When Cleveland Cavaliers head coach Tyronn Lue took over after the firing of David Blatt on January 24, one of the things he heavily emphasized was that he wanted the Cavs to play quicker and have a faster pace. In 41 regular season games, that pace progressively got better and was part of the reason why Cleveland went 27-14 under Lue during the regular season to secure the top seed in the Eastern Conference.
In the playoffs — a postseason that the Cavs have won 12 of their 14 games so far — Lue's team seems to be doing everything right, whether it's on offense or defense. While many argued that the wine and gold should slow the pace down against the Golden State Warriors, the head coach admitted on Wednesday that he wants the Cavaliers to continue to run and have a fast pace, per Cleveland.com's Chris Haynes.
"We just have to play our game. We're not going to slow the ball down and be at ease. We're going to push the pace, try to get easy baskets early in transition but make sure we're taking good shots."
The Cavs' offensive efficiency should not be overlooked, but good shots are key. Lue doesn't want his team to just run in transition and jack up jumpers; he wants them to run, get easy shots in transition whether it's with a layup or LeBron James (or whoever else) dishing it off to an open shooter. When reporters at the press conference didn't believe that he even said that considering the Cavaliers are going against the offensive powerhouse Warriors, Lue reiterated his stance following the presser.
"We want to push the pace! You know what I'm saying. Put that on record. Push the pace. You think I'm going to walk it down every time?"
But why would the Cavs want to push the ball on offense and therefore allow the Warriors to have more chances to score on their end of the floor? Because that's what James and company are used to. Over the last few months, they have been used to and are now committed to, no matter who the opponent is, and Lue doesn't want to mess that consistency up one bit. They know that if they push the pace, they can potentially beat the Warriors at their own game, along with possibility of getting easy buckets in transition, as Kyrie Irving pointed out.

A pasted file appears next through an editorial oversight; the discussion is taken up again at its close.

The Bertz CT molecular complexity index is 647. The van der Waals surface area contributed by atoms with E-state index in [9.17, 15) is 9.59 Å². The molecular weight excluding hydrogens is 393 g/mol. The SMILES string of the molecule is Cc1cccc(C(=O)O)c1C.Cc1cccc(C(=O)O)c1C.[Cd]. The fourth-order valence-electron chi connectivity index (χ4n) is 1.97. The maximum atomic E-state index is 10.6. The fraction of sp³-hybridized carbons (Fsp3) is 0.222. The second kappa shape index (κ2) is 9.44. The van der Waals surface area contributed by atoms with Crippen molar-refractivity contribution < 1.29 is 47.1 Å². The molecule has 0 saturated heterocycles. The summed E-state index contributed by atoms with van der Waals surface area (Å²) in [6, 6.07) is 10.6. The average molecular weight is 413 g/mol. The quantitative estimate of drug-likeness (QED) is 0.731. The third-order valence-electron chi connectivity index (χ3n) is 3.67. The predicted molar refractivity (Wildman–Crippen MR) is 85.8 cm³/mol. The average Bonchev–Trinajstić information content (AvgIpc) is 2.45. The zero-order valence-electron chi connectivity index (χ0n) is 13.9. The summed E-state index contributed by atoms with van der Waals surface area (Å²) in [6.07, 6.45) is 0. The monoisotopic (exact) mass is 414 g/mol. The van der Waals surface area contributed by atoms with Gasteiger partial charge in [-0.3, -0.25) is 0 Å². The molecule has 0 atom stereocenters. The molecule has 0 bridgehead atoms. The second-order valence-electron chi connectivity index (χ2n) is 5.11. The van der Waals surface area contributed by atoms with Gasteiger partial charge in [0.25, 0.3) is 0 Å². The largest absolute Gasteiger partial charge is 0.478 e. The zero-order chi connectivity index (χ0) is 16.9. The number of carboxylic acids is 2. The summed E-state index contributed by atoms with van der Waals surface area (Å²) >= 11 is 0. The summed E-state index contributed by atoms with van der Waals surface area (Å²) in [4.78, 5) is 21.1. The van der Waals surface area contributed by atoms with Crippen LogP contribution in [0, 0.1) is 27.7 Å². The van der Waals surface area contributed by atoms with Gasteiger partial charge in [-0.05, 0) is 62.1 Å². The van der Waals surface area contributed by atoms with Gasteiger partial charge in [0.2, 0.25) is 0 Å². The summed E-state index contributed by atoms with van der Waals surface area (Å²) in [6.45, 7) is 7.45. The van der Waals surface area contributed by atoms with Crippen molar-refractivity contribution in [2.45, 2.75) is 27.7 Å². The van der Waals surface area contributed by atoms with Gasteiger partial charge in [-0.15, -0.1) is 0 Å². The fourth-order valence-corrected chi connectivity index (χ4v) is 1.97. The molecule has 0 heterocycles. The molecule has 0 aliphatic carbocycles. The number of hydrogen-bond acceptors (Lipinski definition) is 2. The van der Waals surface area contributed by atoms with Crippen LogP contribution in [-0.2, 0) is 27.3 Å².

"That's our game. Going in having confidence in the people we have and that pace that we play at and we play best when we play fast."
So far in the 2016 playoffs, Golden State (110.9 points per game) and Cleveland (106.9) average the most points per contest. That's not surprising with how fast the two teams want to play. The Finals could be a high-scoring affair because of this. For what it's worth, so far in the 2016 playoffs, the Cavs have shot better than the Warriors both from the field (47.5 percent to 46.4 percent) and from long distance (43.4 percent to 40.3 percent). So, if the numbers are true, the more shots the better for the wine and gold, right?
If by chance, you are worried that the Cavs won't have enough bodies to keep up with the Warriors along with trying to run and create a fast pace themselves, nine Cleveland players have averaged at least 14 minutes per game so far this postseason, which gives Lue the ability to give plenty of players significant minutes and keep players fresh as well, unlike in the 2015 Finals.
- LeBron James: 37.8 minutes
- Kyrie Irving: 35.8 minutes
- J.R. Smith: 33.5 minutes
- Kevin Love: 32.5 minutes
- Tristan Thompson: 28.3 minutes
- Iman Shumpert: 17.1 minutes
- Channing Frye: 15.7 minutes
- Richard Jefferson: 15.2 minutes
- Matthew Dellavedova: 14 minutes
Lue wants the Cavs to run and have a fast pace. If that happens, the 2016 NBA Finals will be a high-scoring affair and could be for the record books. Obviously, that is most fans' favorite type of basketball to watch. But, for it to truly be Cleveland's favorite, the Cavaliers will bring a championship back to The Land. Lue and his team want to run, the next two (or so) weeks will prove if executing that type of play will prove costly or be a brilliant move for the Cavaliers.